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EXCERPT | Feb. 2, 1983

Power and Glory

John Riggins made Super Bowl XVII a one-man show

Few players have dominated a postseason the way Washington's John Riggins did after the strike-shortened 1982 campaign. In the three games heading into Super Bowl XVII, he rushed 98 times for 444 yards. SI's Paul Zimmerman was on hand at Pasadena's Rose Bowl for his finale.

Super Bowl XVII—the game, the week preceding it and its aftermath—was molded in the image of John Riggins. It bore his stamp right from the opening gun, the Tuesday Picture Day, when the Redskins' fullback implacably stared out over his sea of questioners, and it carried his signature last Sunday night when he stood on a platform in the steaming press tent and acknowledged his selection as MVP after Washington had knocked off Miami 27--17.

What he had done on that long day's journey into night was grab modern NFL football by the scruff of the neck and toss it a few decades back into a simpler era—big guy running behind bigger guys blocking. His numbers: 38 carries for 166 yards, one pass reception for 15.

The game had other elements, of course. Washington tried a whole battery of fancy stuff in the first three quarters: a flea-flicker off a reverse, another one off a straight handoff and pitch-back, a tight end reverse, rollouts and half rolls and cross-field screens, even a brand new stunt called the Explode Package that had all five eligible receivers shifting before the snap. But all of it merely served as an appetizer for the meat-and-potatoes main course—Riggins and those big hogs in front of him.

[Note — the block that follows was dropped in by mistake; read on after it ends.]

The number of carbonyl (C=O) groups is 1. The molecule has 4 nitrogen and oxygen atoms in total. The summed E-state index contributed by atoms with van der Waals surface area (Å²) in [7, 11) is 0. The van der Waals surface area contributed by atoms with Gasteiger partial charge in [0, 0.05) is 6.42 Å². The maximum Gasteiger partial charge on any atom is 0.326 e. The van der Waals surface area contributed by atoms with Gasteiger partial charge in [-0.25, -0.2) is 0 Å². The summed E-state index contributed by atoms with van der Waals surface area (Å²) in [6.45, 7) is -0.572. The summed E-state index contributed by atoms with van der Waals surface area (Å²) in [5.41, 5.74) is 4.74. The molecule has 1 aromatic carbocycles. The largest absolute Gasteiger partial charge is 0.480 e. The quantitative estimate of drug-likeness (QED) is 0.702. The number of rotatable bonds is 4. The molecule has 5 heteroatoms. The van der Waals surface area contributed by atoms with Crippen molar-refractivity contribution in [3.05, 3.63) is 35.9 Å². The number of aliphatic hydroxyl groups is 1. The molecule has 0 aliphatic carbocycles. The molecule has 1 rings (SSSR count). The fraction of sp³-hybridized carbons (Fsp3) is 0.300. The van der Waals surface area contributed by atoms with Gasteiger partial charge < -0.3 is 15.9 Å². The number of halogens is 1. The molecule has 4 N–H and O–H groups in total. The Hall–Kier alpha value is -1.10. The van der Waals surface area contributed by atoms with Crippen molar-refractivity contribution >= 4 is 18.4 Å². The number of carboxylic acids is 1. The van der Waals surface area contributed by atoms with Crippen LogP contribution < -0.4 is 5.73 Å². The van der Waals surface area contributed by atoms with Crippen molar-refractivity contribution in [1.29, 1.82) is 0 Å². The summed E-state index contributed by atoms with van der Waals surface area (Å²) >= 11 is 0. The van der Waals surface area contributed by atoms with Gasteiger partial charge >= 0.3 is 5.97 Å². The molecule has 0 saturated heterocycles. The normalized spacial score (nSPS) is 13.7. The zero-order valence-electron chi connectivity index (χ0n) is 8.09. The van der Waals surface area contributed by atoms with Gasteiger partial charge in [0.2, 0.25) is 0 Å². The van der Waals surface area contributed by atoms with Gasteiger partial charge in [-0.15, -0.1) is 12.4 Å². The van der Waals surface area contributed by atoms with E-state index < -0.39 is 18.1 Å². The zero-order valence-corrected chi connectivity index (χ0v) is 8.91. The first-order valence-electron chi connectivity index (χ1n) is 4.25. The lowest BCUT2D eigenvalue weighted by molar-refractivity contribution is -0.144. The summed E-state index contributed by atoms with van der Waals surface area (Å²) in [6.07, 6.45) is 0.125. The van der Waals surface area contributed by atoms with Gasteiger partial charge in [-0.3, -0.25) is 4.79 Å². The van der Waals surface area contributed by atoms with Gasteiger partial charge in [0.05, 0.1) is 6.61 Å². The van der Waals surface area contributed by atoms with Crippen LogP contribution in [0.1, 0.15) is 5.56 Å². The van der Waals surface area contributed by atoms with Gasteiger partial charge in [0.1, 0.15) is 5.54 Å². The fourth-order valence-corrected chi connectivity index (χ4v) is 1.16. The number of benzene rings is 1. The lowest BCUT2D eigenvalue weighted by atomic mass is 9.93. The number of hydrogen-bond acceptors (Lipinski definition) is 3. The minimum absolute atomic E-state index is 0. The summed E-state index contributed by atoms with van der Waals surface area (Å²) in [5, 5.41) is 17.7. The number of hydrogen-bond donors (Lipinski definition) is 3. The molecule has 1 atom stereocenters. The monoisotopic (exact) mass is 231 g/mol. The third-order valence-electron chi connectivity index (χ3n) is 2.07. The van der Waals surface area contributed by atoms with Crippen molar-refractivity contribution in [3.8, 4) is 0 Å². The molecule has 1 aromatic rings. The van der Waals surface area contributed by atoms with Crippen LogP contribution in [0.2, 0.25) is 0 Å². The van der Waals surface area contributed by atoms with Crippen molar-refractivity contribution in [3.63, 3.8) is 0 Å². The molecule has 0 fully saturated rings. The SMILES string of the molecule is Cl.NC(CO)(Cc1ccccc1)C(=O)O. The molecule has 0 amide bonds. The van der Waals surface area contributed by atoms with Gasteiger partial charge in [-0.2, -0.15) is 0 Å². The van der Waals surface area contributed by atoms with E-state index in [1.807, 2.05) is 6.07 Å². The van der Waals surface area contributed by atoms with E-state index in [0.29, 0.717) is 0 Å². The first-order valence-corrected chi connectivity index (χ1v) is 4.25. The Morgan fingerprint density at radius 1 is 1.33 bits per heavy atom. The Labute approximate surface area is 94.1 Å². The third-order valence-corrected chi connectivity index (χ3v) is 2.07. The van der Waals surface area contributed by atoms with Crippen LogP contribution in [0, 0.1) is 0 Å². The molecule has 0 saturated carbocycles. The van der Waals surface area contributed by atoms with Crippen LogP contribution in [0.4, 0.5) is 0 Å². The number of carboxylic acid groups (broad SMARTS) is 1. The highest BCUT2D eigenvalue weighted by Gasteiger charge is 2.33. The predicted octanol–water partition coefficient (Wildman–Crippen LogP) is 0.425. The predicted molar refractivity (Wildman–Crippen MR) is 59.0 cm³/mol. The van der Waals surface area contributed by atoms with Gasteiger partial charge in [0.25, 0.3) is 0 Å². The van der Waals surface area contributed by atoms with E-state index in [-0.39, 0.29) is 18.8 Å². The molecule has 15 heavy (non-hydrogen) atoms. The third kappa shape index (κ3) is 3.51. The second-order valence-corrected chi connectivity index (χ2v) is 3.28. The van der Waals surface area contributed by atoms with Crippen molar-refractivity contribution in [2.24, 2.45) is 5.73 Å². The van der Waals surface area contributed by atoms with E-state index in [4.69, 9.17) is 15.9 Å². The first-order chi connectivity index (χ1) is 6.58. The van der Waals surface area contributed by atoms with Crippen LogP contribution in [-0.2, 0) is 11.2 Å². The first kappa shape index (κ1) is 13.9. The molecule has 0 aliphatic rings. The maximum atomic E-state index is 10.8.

Riggins and the Skins reached Super Bowl XVIII, but fell to the Raiders 38--9. He retired in '85 having rushed for 11,352 yards and 104 TDs.

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This season Brackett (58) and the Colts have been markedly more aggressive and creative on defense. In the regular season they blitzed 146 times in passing situations and varied their coverages in the secondary. Previously their cornerbacks played zone almost exclusively, with two safeties deep. The goal was to protect against big plays and force offenses to drive the length of the field. But this year they've played more one-on-one coverage and mixed their zones, splitting the field into quarters and thirds instead of halves.

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PHOTOPhotograph by RONALD C. MODRAIN HIS WAKE Riggins's 181 total yards, which included a 43-yard fourth-quarter scoring run, were five more than Miami gained all day. PHOTOWALTER IOOSS JR. (STABLER) PHOTOANDY HAYT (SIMMS) PHOTOAL TIELEMANS (HOWARD) PHOTODAVID E. KLUTHO (BRACKETT) PHOTOGARY BOGDON (SCHAUB) PHOTOGREG NELSON (WALL) PHOTODAVID CALLOW (PRINCE WILLIAM) PHOTOBOB ROSATO (BUSH) PHOTOBOB ROSATO (JONES) PHOTODAMIAN STROHMEYER (GARNETT)

HOLE YARDS PAR R1 R2 R3 R4
OUT
HOLE YARDS PAR R1 R2 R3 R4
IN
Eagle (-2)
Birdie (-1)
Bogey (+1)
Double Bogey (+2)